Behind-the-scenes company breaks out

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A. Sue Weisler

Brian Steblen ’89, left, Joy Parker ’92 and Mike Champlin ’91 run the video production company DeBergerac Productions.

When Mike Champlin ’91 (film and video) needed a name for his video production company, he turned to an 1897 play.

“I wanted the focus to be on the product and on the client, not on me, as the production company,” says Champlin about DeBergerac Productions. The name “DeBergerac” comes from the play Cyrano de Bergerac, written by Edmond Rostand. In the play, the younger Christian asks the older and more eloquent Cyrano to ghostwrite letters to the woman he loves, Roxane. Cyrano denies that he has written the letters to his death, even though Roxane figures it out.

Champlin’s behind-the-scenes mindset is one of the principal mentalities for the company. While the play is fictitious, he says the message is important. “As Cyrano was both a poet and a swordsman, the work we do should be at its best and yet look almost effortless to create. Cyrano worked and created as we do—with panache.”

Based in Fairport, N.Y., and officially incorporated in 2010, DeBergerac has grown from a small, in-home project to a company that is responsible for numerous documentaries and promotional videos, as well as the restoration of old films. Its clients include individuals and businesses, such as Eastman Kodak Co., the George Eastman House, the Farash Foundation and Golisano Children’s Hospital. DeBergerac has also worked with Reckitt Benckiser, a British company, which owns brands such as French’s mustard.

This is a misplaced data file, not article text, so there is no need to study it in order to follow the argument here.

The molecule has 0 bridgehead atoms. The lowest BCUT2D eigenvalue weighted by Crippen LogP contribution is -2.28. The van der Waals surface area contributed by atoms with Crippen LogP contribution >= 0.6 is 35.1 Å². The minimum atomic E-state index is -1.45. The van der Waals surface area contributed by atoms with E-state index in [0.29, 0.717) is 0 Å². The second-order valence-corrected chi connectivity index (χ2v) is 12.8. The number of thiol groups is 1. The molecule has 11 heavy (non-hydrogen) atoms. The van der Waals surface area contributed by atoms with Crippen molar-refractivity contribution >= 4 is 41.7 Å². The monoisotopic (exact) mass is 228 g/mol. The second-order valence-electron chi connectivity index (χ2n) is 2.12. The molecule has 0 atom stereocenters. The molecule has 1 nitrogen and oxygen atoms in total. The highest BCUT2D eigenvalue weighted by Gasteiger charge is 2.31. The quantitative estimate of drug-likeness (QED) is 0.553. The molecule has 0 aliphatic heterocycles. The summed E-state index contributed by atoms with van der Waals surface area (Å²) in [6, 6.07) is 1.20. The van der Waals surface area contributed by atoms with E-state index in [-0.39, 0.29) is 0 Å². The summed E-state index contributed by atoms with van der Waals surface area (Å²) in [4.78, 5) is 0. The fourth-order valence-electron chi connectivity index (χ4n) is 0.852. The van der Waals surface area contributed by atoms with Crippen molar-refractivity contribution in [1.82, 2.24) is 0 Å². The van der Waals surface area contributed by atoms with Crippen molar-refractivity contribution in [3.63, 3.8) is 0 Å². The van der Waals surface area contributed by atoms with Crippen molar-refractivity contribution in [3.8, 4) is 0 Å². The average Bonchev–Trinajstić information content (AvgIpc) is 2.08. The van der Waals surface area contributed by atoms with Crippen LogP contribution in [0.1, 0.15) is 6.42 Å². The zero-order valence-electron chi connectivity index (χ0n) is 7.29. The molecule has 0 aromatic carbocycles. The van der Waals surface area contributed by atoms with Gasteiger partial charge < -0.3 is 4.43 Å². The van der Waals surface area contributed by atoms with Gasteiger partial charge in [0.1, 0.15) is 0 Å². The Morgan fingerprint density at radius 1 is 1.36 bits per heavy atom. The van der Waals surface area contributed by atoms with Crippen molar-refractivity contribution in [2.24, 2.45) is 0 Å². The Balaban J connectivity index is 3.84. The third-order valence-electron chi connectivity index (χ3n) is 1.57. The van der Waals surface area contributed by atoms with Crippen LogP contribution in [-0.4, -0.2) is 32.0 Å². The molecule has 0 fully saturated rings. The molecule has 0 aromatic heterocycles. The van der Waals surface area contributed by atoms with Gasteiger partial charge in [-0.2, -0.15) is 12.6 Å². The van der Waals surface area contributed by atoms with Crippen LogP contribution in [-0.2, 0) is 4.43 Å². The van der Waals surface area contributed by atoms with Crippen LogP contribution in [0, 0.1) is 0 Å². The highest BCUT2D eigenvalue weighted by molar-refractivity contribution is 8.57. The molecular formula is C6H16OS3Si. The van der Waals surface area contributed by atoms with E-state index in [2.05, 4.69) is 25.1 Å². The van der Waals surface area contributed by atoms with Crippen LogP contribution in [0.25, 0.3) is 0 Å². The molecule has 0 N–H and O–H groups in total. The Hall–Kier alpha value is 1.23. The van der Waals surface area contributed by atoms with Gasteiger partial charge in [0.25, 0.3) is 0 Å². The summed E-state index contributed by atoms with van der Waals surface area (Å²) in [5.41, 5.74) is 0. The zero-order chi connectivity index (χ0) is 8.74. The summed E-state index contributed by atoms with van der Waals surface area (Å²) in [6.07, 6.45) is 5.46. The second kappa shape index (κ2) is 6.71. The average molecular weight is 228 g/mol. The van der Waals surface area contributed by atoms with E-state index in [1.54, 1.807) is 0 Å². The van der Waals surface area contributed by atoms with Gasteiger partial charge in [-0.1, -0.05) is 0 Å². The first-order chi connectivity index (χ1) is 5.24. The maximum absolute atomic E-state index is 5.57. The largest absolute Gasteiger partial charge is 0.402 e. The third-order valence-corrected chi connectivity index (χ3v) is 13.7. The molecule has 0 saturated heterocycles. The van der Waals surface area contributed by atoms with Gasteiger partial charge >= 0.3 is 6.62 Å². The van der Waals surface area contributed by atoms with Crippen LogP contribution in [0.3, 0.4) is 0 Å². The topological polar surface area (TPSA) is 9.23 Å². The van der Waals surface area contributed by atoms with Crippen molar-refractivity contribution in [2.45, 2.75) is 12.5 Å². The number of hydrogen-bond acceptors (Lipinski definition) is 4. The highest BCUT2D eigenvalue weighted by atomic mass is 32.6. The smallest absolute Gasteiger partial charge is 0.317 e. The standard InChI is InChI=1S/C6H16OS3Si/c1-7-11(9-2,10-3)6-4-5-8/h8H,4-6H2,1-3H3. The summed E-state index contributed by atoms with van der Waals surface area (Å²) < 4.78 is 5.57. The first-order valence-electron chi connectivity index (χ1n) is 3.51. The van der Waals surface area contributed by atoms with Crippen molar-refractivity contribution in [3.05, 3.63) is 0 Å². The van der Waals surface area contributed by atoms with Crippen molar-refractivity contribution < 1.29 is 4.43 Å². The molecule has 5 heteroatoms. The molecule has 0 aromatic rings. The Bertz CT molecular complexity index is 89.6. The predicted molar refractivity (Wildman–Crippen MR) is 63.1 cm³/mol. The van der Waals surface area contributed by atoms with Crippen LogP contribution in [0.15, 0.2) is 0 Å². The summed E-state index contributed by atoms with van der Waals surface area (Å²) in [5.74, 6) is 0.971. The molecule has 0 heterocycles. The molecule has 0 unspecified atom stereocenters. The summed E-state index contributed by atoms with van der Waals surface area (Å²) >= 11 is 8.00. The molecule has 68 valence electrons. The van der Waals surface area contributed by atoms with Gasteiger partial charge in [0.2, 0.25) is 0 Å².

Champlin assumes the role of producer, and his business partner, Brian Steblen ’89 (audiovisual communications), serves as director and cinematographer. Champlin’s wife, Joy Parker ’92 (film and video) works for the Rochester PBS station WXXI but also acts as DeBergerac’s social media consultant.

The trio’s careers had crossed paths before the inception of DeBergerac, and they have résumés that reflect a broad base of experience in photography, film, video production and post-production. Steblen cites experience working in public broadcasting as one of the strongest influencing factors behind DeBergerac’s passion for its projects and its clients.

That passion can be seen in “In the Pink,” a music video DeBergerac shot for Highland Hospital in Rochester. The video won second place out of 130 nationwide entries in Medline’s Pink Glove Dance competition and helped to raise $5,000 for breast cancer research.

DeBergerac also produced The Colorama, a documentary about Kodak’s massive Colorama, 18-by-60-foot photographs that were displayed in Grand Central Station for 40 years.

“Preserving history is also an important part of DeBergerac’s business,” says Champlin.

Unlike the fictional Cyrano de Bergerac, the DeBergerac crew’s client-first attitude and hard work have not gone unrecognized. They have 10 Telly Awards to their credit, including four announced this summer. “We want everything we work on to be great,” says Steblen. “Even if it’s our client that gets the applause.”